Rescues offer glimmer of hope amid earthquake ruins in Turkey as death toll reaches 20,000


© Reuters. Survivors rest while a woman reacts at a hospital after an earthquake, in Kahramanmaras, Turkey February 10, 2023. REUTERS/Suhaib Salem


By Umit Bektas, Mehmet Caliskan and Khalil Ashwi

ANTAKYA, Turkey/JANDARIS, Syria, (Reuters) – The rescue of several survivors from the rubble of buildings in Turkey lifted the spirits of weary search teams on Friday, four days after a major earthquake hit the country and neighboring Syria, killing at least 20,000 people.

Cold, hunger and despair left hundreds of thousands homeless after the tremors, the deadliest in the region in decades.

Several people were rescued from the rubble of buildings overnight, including a 10-year-old boy who was rescued with his mother after 90 hours in Samandag district, Hatay province.

Also in Hatay, a 7-year-old girl named Asya Donmez was rescued after 95 hours and taken to hospital, state news agency Anadolu reported.

But hopes that many more will be found alive in the rubble of thousands of collapsed buildings in towns and cities across the region are fading.

The death toll from the 7.8 magnitude earthquake and several strong aftershocks in both countries surpassed the more than 17,000 people killed in 1999 when a similarly powerful earthquake struck the northwest. Turkey.

It currently ranks as the seventh deadliest natural disaster this century, ahead of the 2011 earthquake and tsunami in Japan and nearly 31,000 people killed in an earthquake in neighboring Iran in 2003. .

A Turkish official said the disaster had caused “very serious difficulties” for holding elections scheduled for May 14, in which President Tayyip Erdogan is expected to face. with the toughest challenge in two decades in power.

With anger boiling over delays in delivering aid and rescue efforts underway, the disaster is likely to affect the vote if it continues.

The first UN convoy carrying aid to the Syrian people in difficulty has crossed the border from Turkey.

In Syria’s Idlib province, Munira Mohammad, a mother of four fleeing Aleppo after the earthquake, said: “It’s all children here, we need warmth and supplies. Last night we couldn’t. I can’t sleep because it’s too cold. It’s bad.”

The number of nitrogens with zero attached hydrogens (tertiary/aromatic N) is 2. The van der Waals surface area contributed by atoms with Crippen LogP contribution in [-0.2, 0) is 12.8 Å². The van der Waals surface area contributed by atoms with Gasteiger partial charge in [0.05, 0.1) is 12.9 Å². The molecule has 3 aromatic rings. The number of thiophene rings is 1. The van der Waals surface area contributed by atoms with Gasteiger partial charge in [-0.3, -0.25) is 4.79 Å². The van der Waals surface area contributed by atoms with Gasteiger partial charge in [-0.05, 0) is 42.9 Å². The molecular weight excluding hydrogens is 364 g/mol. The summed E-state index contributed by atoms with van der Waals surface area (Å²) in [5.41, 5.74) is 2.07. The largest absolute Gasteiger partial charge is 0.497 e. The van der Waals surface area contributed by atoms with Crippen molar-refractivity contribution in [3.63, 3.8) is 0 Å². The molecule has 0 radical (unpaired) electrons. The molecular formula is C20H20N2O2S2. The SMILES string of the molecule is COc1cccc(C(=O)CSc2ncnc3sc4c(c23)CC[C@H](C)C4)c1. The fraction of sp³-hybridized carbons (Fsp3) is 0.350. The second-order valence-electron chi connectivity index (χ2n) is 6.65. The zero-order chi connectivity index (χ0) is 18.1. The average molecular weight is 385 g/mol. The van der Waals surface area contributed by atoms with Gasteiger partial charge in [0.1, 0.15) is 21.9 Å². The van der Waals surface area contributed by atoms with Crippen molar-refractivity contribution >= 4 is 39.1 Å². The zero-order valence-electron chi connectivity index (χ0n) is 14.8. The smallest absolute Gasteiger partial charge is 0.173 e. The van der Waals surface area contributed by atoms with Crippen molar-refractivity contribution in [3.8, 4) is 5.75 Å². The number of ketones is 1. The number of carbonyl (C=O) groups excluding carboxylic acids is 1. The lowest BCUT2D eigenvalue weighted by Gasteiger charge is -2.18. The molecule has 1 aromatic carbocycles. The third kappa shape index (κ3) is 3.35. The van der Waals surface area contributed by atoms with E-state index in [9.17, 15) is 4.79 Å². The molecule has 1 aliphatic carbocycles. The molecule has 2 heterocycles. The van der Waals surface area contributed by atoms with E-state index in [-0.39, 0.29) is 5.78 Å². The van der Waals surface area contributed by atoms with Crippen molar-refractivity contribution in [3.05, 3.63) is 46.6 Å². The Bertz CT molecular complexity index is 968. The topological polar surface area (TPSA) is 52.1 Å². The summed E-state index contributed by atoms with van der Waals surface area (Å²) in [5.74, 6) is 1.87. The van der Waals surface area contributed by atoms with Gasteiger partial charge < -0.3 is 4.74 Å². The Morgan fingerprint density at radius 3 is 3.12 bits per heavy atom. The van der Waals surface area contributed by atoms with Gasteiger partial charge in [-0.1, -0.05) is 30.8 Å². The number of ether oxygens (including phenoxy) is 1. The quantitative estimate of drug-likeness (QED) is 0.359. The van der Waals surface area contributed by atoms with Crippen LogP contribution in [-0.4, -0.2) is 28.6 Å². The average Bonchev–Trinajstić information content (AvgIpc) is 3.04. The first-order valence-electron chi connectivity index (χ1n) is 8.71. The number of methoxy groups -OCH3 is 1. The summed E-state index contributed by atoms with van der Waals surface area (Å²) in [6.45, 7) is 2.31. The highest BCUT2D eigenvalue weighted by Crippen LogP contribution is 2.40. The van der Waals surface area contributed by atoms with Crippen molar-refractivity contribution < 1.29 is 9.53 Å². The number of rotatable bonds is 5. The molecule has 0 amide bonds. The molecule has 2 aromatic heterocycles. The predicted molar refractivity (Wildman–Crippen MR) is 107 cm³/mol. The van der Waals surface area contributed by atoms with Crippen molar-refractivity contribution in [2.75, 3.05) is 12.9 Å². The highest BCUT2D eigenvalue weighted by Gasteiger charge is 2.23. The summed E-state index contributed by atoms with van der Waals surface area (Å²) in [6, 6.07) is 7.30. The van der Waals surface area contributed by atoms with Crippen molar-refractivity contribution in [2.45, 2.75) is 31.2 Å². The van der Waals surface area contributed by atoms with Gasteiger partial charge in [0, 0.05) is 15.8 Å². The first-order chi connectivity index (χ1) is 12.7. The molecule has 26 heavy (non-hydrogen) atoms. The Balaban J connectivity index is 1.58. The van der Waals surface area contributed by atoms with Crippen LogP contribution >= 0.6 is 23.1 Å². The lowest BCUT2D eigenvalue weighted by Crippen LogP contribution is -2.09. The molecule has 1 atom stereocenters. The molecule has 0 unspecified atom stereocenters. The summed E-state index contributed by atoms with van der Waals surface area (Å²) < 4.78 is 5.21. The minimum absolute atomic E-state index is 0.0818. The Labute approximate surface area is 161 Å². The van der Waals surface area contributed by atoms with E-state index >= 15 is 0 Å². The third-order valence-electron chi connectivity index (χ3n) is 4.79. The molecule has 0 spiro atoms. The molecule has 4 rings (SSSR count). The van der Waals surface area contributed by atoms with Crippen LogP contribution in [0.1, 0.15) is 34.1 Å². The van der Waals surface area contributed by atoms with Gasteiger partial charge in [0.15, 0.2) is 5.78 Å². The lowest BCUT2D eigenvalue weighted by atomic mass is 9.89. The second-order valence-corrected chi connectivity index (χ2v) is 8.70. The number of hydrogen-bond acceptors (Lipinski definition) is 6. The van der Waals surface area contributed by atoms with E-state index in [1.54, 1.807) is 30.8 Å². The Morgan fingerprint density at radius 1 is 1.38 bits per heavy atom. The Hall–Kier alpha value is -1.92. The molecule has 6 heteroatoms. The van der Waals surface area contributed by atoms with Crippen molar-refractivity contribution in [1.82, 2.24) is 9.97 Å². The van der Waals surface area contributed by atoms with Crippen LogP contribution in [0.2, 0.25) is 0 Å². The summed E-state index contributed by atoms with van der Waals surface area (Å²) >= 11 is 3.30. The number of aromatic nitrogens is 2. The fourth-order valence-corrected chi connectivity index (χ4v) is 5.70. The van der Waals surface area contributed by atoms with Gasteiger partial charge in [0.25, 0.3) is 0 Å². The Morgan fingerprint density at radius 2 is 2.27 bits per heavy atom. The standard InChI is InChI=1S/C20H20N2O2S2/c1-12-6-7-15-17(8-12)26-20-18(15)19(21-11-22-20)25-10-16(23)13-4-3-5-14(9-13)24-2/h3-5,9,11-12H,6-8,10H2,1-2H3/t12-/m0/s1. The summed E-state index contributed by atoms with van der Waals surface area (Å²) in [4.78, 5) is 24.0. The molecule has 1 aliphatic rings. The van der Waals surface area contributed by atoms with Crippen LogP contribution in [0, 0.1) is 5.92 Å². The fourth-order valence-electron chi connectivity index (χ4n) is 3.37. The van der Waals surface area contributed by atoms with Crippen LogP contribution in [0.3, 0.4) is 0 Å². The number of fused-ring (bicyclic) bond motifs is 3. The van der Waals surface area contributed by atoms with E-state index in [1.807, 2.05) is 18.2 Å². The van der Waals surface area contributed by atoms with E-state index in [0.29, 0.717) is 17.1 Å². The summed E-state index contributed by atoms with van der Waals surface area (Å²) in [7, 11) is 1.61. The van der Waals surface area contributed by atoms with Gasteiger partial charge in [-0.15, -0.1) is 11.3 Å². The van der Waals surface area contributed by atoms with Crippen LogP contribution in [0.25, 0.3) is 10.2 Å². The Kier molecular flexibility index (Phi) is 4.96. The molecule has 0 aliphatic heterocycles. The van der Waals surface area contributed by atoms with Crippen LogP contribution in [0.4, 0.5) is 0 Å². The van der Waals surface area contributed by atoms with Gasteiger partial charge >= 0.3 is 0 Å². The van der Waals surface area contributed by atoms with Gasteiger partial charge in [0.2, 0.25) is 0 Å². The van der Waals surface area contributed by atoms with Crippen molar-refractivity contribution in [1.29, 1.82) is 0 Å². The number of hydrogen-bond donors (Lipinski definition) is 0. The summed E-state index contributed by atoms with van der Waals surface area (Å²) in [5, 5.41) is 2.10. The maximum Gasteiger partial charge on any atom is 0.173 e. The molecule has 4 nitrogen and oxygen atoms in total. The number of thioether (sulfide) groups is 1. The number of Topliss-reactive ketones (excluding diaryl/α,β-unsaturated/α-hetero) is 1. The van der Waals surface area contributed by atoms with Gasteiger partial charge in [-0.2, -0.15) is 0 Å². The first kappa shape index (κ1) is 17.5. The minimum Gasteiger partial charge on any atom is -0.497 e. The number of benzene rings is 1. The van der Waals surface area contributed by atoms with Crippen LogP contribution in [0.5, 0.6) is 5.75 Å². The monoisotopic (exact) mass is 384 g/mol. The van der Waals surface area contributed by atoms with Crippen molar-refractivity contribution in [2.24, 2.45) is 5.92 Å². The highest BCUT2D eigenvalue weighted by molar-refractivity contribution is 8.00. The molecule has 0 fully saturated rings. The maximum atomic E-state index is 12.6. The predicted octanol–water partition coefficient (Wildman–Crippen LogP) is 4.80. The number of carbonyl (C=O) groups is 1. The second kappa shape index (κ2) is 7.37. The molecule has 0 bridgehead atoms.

Hundreds of thousands of people in both countries were left homeless in the middle of winter. Many have set up rudimentary shelters in supermarket parking lots, mosques, roadsides or among the rubble.

Survivors are often desperate for food, water, and heat.

About 40% of buildings in the Turkish city of Kahramanmaras, the epicenter of Monday’s main earthquake, have been damaged, according to a report by Turkey’s Bogazici University.


At a gas station near the Turkish town of Kemalpasa, people pick up donated clothes in cardboard boxes. In the port city of Iskenderun, Reuters journalists saw people gathered around bonfires by roadside and in dilapidated garages and warehouses.

Authorities say about 6,500 buildings in Turkey have collapsed and countless others damaged.

Turkish Vice President Fuat Oktay said the death toll in Turkey had risen to 17,674 on Thursday evening. In Syria, which has been ravaged by nearly 12 years of civil war, more than 3,300 people have been killed, according to government and rescue forces in the rebel-held northwest.

In the devastated Syrian town of Jandaris, Ibrahim Khalil Menkaween walks the streets littered with rubble, holding a white body bag. He says he has lost seven family members, including his wife and two brothers.

“I was holding this bag as they brought out my brother, my brother’s young son, and both of their wives,” he said. “The situation is very bad. And there is no aid.”

Turkish officials say about 13.5 million people are affected in an area stretching about 450 kilometers (280 miles) from Adana in the west to Diyarbakir in the east. In Syria, people have been killed as far south as Hama, 250 kilometers from the epicenter.

Rescue teams worked in darkness and freezing temperatures to search for survivors at a collapsed building in the city of Adiyaman, Turkish television reported.

Teams called for silence, asked all vehicles and generators to stop, and reporters remained silent as they listened for any sounds of life from the destroyed concrete.

Many in Turkey have complained about the lack of equipment, expertise and support to rescue those trapped – sometimes even when they hear cries for help.

The Israeli military says Greece has sent thousands of tents, beds and blankets and Israeli intelligence satellites are helping to map disaster zones in Turkey using technology mainly used for special operations. separate.

The World Bank is providing Turkey with $1.78 billion in relief and recovery funding, of which $780 million will be available immediately. The United States Agency for International Development will provide $85 million in emergency humanitarian assistance to Turkey and Syria.


In Syria, relief efforts have been complicated by conflict that has divided the country and destroyed its infrastructure.

The UN aid convoy entered Syria at the Bab Al Hawa border crossing, a lifeline to access areas controlled by the opposition, home to some 4 million people, many of whom have been displaced by the war. , are relying on humanitarian aid.

United Nations Secretary-General Antonio Guterres pushed for more humanitarian access to Syria, saying he would be “very happy” if the United Nations could use more than one border crossing to deliver aid.

The Syrian government considers Turkey’s delivery of aid to rebel-held areas a violation of its sovereignty and territorial integrity.

President Bashar al-Assad chaired emergency meetings about the quake but did not mention the country in a speech or press conference.

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